Once again, the implication are staggering! Since PowerShell understands .NET objects directly, you simply create an object representing the scripting API to your application, host a shell instance and voila! Granted, PowerShell is for serious power users and you might not want to expose those capabilities by default, but when you need power that a GUI can’t provide, PowerShell is where it’s at!

On most large embedded devices (routers, telecom switches, etc…) you often have a management interface you can plug into. This interface allows you to do things a normal user doesn’t care about. Things like display a list of significant events, an audit trail for user transactions, display the live connections, etc…

Those capabilities help tremendously when the customer (AT&T, MCI, …) calls the telephone switch Manufacturer (Lucent, Alcatel, Nortel) at 3AM and is screaming that his phone switch is not putting calls through. If you think the Internet service providers and related agencies (CERT, etc…) respond quickly to an outage/virus, you clearly have not been around a “Fast Response Team” from the major telephony players. Those guys are awesome, but they have the (hidden) tools to diagnose and fix the problem, thanks to these administrative consoles.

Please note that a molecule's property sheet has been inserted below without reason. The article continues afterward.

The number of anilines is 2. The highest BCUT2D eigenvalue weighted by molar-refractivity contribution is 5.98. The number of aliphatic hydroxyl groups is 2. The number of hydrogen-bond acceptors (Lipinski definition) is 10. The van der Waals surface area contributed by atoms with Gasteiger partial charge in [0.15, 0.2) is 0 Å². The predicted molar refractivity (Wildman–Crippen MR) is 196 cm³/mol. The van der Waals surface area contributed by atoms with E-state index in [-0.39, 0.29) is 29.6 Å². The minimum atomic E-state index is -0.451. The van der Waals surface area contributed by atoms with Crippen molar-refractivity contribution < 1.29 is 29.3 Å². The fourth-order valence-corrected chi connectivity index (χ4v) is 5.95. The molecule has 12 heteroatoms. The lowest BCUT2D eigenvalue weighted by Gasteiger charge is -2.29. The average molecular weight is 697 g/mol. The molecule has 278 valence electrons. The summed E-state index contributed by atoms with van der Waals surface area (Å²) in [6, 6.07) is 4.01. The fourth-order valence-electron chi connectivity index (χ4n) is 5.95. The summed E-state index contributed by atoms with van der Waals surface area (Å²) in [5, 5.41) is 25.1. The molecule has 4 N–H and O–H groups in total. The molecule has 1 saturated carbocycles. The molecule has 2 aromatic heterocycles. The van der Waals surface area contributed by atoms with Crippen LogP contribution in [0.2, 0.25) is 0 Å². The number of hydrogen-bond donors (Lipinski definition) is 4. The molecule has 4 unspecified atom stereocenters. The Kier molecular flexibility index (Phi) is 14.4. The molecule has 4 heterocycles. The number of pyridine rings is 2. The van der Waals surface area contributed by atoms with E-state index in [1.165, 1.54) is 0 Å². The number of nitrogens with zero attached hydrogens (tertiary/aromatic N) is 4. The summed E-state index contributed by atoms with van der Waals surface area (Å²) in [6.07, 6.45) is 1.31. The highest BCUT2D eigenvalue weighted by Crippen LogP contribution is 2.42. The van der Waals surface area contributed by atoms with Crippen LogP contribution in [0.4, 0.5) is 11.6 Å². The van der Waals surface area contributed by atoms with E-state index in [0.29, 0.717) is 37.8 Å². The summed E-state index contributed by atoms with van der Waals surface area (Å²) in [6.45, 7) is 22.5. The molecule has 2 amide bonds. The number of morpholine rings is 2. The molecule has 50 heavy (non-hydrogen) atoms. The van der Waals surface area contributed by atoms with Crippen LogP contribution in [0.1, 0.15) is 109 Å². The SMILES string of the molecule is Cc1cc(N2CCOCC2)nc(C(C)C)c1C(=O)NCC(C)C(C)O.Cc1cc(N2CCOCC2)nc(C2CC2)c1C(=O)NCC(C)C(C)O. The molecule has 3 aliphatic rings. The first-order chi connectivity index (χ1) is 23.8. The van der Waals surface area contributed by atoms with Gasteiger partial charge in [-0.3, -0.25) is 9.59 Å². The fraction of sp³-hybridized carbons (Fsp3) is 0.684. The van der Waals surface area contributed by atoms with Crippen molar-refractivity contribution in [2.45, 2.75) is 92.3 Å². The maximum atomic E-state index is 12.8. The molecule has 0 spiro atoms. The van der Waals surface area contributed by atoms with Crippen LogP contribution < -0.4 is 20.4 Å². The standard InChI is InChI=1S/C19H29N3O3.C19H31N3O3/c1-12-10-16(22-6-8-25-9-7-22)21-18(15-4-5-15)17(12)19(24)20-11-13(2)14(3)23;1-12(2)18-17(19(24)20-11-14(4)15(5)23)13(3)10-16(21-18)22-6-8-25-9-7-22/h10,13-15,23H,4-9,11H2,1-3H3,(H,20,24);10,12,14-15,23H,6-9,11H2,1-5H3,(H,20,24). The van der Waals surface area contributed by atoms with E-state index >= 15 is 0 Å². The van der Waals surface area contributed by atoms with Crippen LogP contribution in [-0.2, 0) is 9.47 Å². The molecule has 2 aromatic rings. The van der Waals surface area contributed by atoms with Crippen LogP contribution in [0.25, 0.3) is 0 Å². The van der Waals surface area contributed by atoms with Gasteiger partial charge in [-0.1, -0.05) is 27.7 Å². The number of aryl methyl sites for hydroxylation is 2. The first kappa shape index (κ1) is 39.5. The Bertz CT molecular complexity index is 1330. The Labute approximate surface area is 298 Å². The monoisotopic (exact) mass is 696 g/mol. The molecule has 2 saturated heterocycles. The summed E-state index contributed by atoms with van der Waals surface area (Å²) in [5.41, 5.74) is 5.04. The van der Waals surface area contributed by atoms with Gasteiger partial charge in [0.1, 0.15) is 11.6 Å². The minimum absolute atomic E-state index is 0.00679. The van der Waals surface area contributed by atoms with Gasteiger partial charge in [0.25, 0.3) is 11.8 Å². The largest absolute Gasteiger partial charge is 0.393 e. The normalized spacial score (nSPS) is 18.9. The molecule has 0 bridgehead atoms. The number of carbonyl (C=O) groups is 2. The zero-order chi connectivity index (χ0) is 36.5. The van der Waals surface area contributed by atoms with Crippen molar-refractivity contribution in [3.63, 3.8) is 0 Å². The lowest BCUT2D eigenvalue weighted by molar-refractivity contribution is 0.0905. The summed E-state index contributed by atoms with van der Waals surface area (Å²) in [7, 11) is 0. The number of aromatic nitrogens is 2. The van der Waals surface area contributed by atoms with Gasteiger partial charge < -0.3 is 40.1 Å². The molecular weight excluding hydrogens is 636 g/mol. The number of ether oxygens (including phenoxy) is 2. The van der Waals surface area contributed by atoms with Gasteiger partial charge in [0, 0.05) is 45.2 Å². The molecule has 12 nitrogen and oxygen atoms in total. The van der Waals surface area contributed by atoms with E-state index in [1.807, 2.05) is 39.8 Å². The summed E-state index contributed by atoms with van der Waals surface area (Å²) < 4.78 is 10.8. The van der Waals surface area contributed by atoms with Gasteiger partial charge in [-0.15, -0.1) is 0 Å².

A PowerShell interface could be one of those secret tools – for your own application. Awesome!

Ask any good mechanic, and they will tell you that a well stocked toolbox is essential. The same holds true when doing embedded system design.

There are three categories of tools on needs to be familiar with in order to succeed in this challenging world: Knowledge, Software tools and Hardware tools. Anyone who has programmed is familiar with the first two categories. However, rare is the individual who requires a hardware tool when programming an enterprise class, web enabled, business intelligence gathering Oracle masterpiece.


These should be amongst your most precious tools. You might have the best stocked software & hardware toolbox, if you don’t have the knowledge to apply those tools, you are doomed! Note that I didn’t say your most expensive tools; in general, those would be in the hardware toolbox. In fact, knowledge is the cheapest tool to acquire! Case in point: The incredible amount I charge for these words of wisdom. You want to learn to program in language XYZ…visit, download an open source compiler and you’re there! The problem with knowledge, is that while it is relatively cheap to acquire, it can be difficult to find!